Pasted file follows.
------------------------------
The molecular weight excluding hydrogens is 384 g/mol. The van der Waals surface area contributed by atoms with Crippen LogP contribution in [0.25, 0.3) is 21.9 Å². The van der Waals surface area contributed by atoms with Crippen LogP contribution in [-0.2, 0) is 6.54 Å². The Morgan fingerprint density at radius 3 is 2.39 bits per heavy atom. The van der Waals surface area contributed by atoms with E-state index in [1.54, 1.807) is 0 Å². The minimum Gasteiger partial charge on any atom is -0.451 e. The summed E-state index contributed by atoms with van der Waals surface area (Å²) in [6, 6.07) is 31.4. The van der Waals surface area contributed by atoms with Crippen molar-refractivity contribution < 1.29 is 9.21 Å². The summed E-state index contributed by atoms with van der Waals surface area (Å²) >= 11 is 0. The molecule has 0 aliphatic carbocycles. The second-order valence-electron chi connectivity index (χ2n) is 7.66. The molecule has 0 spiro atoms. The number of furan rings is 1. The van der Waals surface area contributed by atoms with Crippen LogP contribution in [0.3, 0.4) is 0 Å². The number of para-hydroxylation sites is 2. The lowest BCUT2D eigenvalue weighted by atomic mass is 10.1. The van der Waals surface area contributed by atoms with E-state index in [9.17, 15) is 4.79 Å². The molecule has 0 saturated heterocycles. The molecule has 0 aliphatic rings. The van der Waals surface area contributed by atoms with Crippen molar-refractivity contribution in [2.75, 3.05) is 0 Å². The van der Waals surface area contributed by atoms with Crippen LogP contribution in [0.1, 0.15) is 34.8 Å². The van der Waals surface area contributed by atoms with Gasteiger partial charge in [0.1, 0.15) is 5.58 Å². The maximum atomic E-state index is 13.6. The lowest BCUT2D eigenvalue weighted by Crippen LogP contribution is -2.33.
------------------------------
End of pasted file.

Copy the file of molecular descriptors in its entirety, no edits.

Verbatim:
The molecular weight excluding hydrogens is 384 g/mol. The van der Waals surface area contributed by atoms with Crippen LogP contribution in [0.25, 0.3) is 21.9 Å². The van der Waals surface area contributed by atoms with Crippen LogP contribution in [-0.2, 0) is 6.54 Å². The Morgan fingerprint density at radius 3 is 2.39 bits per heavy atom. The van der Waals surface area contributed by atoms with E-state index in [1.54, 1.807) is 0 Å². The minimum Gasteiger partial charge on any atom is -0.451 e. The summed E-state index contributed by atoms with van der Waals surface area (Å²) in [6, 6.07) is 31.4. The van der Waals surface area contributed by atoms with Crippen molar-refractivity contribution < 1.29 is 9.21 Å². The summed E-state index contributed by atoms with van der Waals surface area (Å²) >= 11 is 0. The molecule has 0 aliphatic carbocycles. The second-order valence-electron chi connectivity index (χ2n) is 7.66. The molecule has 0 spiro atoms. The number of furan rings is 1. The van der Waals surface area contributed by atoms with Crippen LogP contribution in [0.3, 0.4) is 0 Å². The number of para-hydroxylation sites is 2. The lowest BCUT2D eigenvalue weighted by atomic mass is 10.1. The van der Waals surface area contributed by atoms with E-state index in [9.17, 15) is 4.79 Å². The molecule has 0 saturated heterocycles. The molecule has 0 aliphatic rings. The van der Waals surface area contributed by atoms with Crippen molar-refractivity contribution in [2.75, 3.05) is 0 Å². The van der Waals surface area contributed by atoms with Crippen LogP contribution in [0.1, 0.15) is 34.8 Å². The van der Waals surface area contributed by atoms with Gasteiger partial charge in [0.1, 0.15) is 5.58 Å². The maximum atomic E-state index is 13.6. The lowest BCUT2D eigenvalue weighted by Crippen LogP contribution is -2.33.